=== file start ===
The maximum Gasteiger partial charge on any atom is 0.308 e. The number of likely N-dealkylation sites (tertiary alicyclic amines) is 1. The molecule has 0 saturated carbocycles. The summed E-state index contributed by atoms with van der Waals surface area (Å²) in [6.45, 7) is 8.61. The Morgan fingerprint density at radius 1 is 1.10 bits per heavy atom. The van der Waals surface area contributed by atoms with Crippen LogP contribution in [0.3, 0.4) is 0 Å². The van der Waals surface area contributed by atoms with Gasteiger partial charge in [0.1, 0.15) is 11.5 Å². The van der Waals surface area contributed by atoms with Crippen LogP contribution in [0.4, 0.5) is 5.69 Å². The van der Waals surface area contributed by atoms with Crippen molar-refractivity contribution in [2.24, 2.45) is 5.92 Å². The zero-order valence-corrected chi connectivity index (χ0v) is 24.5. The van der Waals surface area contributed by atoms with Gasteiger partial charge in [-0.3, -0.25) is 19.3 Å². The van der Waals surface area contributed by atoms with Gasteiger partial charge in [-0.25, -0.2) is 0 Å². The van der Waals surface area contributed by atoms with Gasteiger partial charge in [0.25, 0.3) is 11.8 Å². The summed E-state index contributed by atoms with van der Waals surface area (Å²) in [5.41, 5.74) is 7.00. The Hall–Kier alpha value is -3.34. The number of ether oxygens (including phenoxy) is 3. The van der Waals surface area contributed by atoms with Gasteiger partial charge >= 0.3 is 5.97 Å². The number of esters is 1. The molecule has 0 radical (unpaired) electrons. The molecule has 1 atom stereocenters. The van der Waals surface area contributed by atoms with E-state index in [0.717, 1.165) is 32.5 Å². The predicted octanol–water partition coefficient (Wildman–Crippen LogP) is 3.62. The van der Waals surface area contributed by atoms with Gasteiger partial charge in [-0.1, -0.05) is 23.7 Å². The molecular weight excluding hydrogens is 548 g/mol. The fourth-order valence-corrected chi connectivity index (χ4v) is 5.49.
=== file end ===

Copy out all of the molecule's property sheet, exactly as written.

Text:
The maximum Gasteiger partial charge on any atom is 0.308 e. The number of likely N-dealkylation sites (tertiary alicyclic amines) is 1. The molecule has 0 saturated carbocycles. The summed E-state index contributed by atoms with van der Waals surface area (Å²) in [6.45, 7) is 8.61. The Morgan fingerprint density at radius 1 is 1.10 bits per heavy atom. The van der Waals surface area contributed by atoms with Crippen LogP contribution in [0.3, 0.4) is 0 Å². The van der Waals surface area contributed by atoms with Gasteiger partial charge in [0.1, 0.15) is 11.5 Å². The van der Waals surface area contributed by atoms with Crippen LogP contribution in [0.4, 0.5) is 5.69 Å². The van der Waals surface area contributed by atoms with Crippen molar-refractivity contribution in [2.24, 2.45) is 5.92 Å². The zero-order valence-corrected chi connectivity index (χ0v) is 24.5. The van der Waals surface area contributed by atoms with Gasteiger partial charge in [-0.3, -0.25) is 19.3 Å². The van der Waals surface area contributed by atoms with Gasteiger partial charge in [-0.25, -0.2) is 0 Å². The van der Waals surface area contributed by atoms with Gasteiger partial charge in [0.25, 0.3) is 11.8 Å². The summed E-state index contributed by atoms with van der Waals surface area (Å²) in [5.41, 5.74) is 7.00. The Hall–Kier alpha value is -3.34. The number of ether oxygens (including phenoxy) is 3. The van der Waals surface area contributed by atoms with Gasteiger partial charge >= 0.3 is 5.97 Å². The number of esters is 1. The molecule has 0 radical (unpaired) electrons. The molecule has 1 atom stereocenters. The van der Waals surface area contributed by atoms with E-state index in [0.717, 1.165) is 32.5 Å². The predicted octanol–water partition coefficient (Wildman–Crippen LogP) is 3.62. The van der Waals surface area contributed by atoms with Gasteiger partial charge in [-0.1, -0.05) is 23.7 Å². The molecular weight excluding hydrogens is 548 g/mol. The fourth-order valence-corrected chi connectivity index (χ4v) is 5.49.